A nonprofit (New York State 501c3) that I'm involved with has a Board of Directors that has recently erupted in conflict. The annual membership meeting is coming up and it appears that no majority of board directors will be able to agree on a board slate to be presented to the membership for election. This is the first membership meeting for the organization and given the recent conflict, nobody knows how to handle the board election.

How is this situation typically handled or how does it typically play out? Could members propose individual director candidates and could there be a separate round of voting for each of these candidates? Where can I find documents regarding this scenario?

  • What does the organisations constitution say? It will usually cover this.
    – Dale M
    Jan 3, 2016 at 22:13
  • There are minimal references to the election and no relevant details.
    – Jason
    Jan 3, 2016 at 22:20
  • Try the law that governs such organisations, it probably has model rules that apply if the constitution is silent.
    – Dale M
    Jan 3, 2016 at 22:36
  • Assuming that the board policies allow candidates to run that were not nominated by the board, you could agree to not nominate a candidate for some positions. Those positions would be decided by the democratic process.
    – Viktor
    Jan 3, 2016 at 23:06

3 Answers 3


The first place to look is the corporation's bylaws. These should set the conditions for nominating candidates, and the voting procedure to be used to elect them. The second place would be the New York State law under which the corporation is chartered. This specifies the framework within which the bylaws are to be interpreted. The law might render some provisions of the bylaws invalid, or it might make certain provisions where the bylaws are silent.

Slates of candidates are usually somewhat like political parties (which, it may be noted, are nowhere mentioned in the US Constitution), for example: a bunch of people put themselves forward as a package, with a common platform. But votes are usually cast for individuals. In the absence of a slate, the nomination and election of individuals is still controlled by the same set of rules.


This is not a problem.

The laws of NY require the members to elect the board at the AGM in accordance with the articles of incorporation and the by-laws. If these say nothing about how this happens then the first order of business for the members at the AGM is to decide how they will do this.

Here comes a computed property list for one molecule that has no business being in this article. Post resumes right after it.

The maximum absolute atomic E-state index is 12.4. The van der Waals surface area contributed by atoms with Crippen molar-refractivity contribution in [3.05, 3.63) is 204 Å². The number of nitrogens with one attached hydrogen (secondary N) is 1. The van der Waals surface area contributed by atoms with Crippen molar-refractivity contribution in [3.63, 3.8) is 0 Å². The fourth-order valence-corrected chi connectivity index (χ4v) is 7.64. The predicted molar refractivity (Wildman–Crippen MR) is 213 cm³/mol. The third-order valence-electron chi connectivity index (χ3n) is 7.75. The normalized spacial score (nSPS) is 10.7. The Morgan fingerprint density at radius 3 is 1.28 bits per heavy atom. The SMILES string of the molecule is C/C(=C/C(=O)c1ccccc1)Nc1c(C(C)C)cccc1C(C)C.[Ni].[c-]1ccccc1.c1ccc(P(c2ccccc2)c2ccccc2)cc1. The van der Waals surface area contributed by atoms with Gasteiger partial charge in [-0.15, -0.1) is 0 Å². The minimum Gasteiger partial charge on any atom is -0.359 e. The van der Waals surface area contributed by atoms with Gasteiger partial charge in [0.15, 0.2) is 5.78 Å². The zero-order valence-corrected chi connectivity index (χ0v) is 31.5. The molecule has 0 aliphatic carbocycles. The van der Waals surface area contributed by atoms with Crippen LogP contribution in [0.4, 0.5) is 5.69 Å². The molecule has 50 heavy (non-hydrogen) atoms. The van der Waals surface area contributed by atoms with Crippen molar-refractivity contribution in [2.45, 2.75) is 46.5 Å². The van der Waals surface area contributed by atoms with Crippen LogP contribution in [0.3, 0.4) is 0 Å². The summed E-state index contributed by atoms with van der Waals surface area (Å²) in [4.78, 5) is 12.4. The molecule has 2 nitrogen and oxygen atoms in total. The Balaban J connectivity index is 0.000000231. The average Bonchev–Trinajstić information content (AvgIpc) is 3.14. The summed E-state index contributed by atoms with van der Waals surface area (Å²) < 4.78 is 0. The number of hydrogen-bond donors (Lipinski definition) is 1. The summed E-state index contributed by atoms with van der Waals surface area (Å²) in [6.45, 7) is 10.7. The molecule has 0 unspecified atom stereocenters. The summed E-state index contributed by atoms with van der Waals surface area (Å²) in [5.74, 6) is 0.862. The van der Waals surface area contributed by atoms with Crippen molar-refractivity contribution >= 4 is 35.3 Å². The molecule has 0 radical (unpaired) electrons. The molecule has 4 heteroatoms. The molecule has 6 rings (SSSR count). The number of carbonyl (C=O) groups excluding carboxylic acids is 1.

This is a common blind-spot for Boards of Directors

in a Member-based organization. They think they confer the board of directors and the Membership just rubber-stamps it. Not the case at all. You need to read

  • State law
  • Articles of Incorporation
  • Bylaws
  • Parliamentary procedure if your Bylaws invokes one.

Very often the Board itself isn't even responsible to send ballots; that role is typically defined. If the responsible person doesn't send ballots, file suit immediately. This is a trivial matter for a court to deal with. They'll be ordered to show and given a firm lecture: "Follow your own rules and don't make me intervene again".

The Board is not entitled to pick a slate

President: Jill Stein

That is what a slate is. It is a list of the candidates the issuing body prefers.

There may be a procedure that calls for the Board to pick a presumptive list of qualified candidates. That should be all credible candidates who have been nominated. Very often, Boards have trouble finding volunteers and stretch to meet the minimum number. More likely, they innocently stop there when a further search could turn up more candidates. When this sets in as habit, this morphs into the Board's belief that they are entitled to pick their favorites. When they have 2 extra candidates, the Board starts thinking it's their job to narrow the field "for you" (for themselves) by excluding some from the ballot.

That's when the list of candidates becomes a slate. And I even hear Boards refer to it as exactly that. The Board is now a political party of their own! That guarantees everyone else's right to also get political, which is probably not what they want :)

They are already obliged to fully support anyone's campaigning. When the Board itself takes a partisan position, that responsibility is even more acute. If the Board obstructs others' campaigning, back to court and order the election canceled and re-run such that everyone has time to campaign. While you're there, ask the court to settle questions about access to the Member addresses and contact info for campaigning, and whether the Board has the right to govern member speech about the affairs of the organization (they don't).

All of them have unclean hands since they are all endorsing the same wrong idea of sending up a ballot that has only one faction's slate pre-printed. This kind of cluelessness is usually accompanied by arrogance. I think, if the Board deadlocks the election because of refusal to do this, you should go to court and get a judge shake them out of their skepticism/disbelief. (you can't tell them; it sounds like politics coming from you).

Your situation is democracy at work.

You have 2+ factions of Board members with 1 slate each per faction. They are ALL credible candidates. The Board's proper role is to put them ALL on the ballot.

Then, each faction publishes their own slate, and you have a good old fashioned election. Worst system in the world, except for all the others.

Good luck!

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